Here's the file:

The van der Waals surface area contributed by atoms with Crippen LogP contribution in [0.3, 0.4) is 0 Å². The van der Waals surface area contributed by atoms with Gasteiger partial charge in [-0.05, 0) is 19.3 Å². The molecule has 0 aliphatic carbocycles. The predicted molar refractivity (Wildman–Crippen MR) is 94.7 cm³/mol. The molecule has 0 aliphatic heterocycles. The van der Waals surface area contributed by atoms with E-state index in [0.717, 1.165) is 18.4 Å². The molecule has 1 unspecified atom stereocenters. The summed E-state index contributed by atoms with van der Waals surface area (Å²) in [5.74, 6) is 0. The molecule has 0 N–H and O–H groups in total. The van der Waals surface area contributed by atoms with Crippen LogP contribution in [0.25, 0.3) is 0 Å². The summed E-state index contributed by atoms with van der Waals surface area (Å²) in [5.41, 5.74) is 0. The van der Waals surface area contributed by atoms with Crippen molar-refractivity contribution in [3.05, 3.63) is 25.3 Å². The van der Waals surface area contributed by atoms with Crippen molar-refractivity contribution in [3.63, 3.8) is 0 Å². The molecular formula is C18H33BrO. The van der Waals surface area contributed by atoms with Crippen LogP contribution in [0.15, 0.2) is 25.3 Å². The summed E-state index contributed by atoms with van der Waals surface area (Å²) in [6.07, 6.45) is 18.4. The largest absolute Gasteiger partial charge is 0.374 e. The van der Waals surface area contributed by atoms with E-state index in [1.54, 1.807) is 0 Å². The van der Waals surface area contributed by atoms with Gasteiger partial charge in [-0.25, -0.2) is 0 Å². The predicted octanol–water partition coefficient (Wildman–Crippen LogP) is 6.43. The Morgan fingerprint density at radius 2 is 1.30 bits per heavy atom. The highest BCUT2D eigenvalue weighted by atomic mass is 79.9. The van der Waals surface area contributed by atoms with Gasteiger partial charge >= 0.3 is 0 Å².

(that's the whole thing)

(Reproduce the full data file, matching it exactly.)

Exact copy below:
The van der Waals surface area contributed by atoms with Crippen LogP contribution in [0.3, 0.4) is 0 Å². The van der Waals surface area contributed by atoms with Gasteiger partial charge in [-0.05, 0) is 19.3 Å². The molecule has 0 aliphatic carbocycles. The predicted molar refractivity (Wildman–Crippen MR) is 94.7 cm³/mol. The molecule has 0 aliphatic heterocycles. The van der Waals surface area contributed by atoms with E-state index in [0.717, 1.165) is 18.4 Å². The molecule has 1 unspecified atom stereocenters. The summed E-state index contributed by atoms with van der Waals surface area (Å²) in [5.74, 6) is 0. The molecule has 0 N–H and O–H groups in total. The van der Waals surface area contributed by atoms with Crippen LogP contribution in [0.25, 0.3) is 0 Å². The summed E-state index contributed by atoms with van der Waals surface area (Å²) in [5.41, 5.74) is 0. The van der Waals surface area contributed by atoms with Crippen molar-refractivity contribution in [3.05, 3.63) is 25.3 Å². The van der Waals surface area contributed by atoms with Crippen molar-refractivity contribution in [3.63, 3.8) is 0 Å². The molecular formula is C18H33BrO. The van der Waals surface area contributed by atoms with Crippen LogP contribution in [0.15, 0.2) is 25.3 Å². The summed E-state index contributed by atoms with van der Waals surface area (Å²) in [6.07, 6.45) is 18.4. The largest absolute Gasteiger partial charge is 0.374 e. The van der Waals surface area contributed by atoms with E-state index in [1.54, 1.807) is 0 Å². The van der Waals surface area contributed by atoms with Gasteiger partial charge in [-0.25, -0.2) is 0 Å². The predicted octanol–water partition coefficient (Wildman–Crippen LogP) is 6.43. The Morgan fingerprint density at radius 2 is 1.30 bits per heavy atom. The highest BCUT2D eigenvalue weighted by atomic mass is 79.9. The van der Waals surface area contributed by atoms with Gasteiger partial charge >= 0.3 is 0 Å².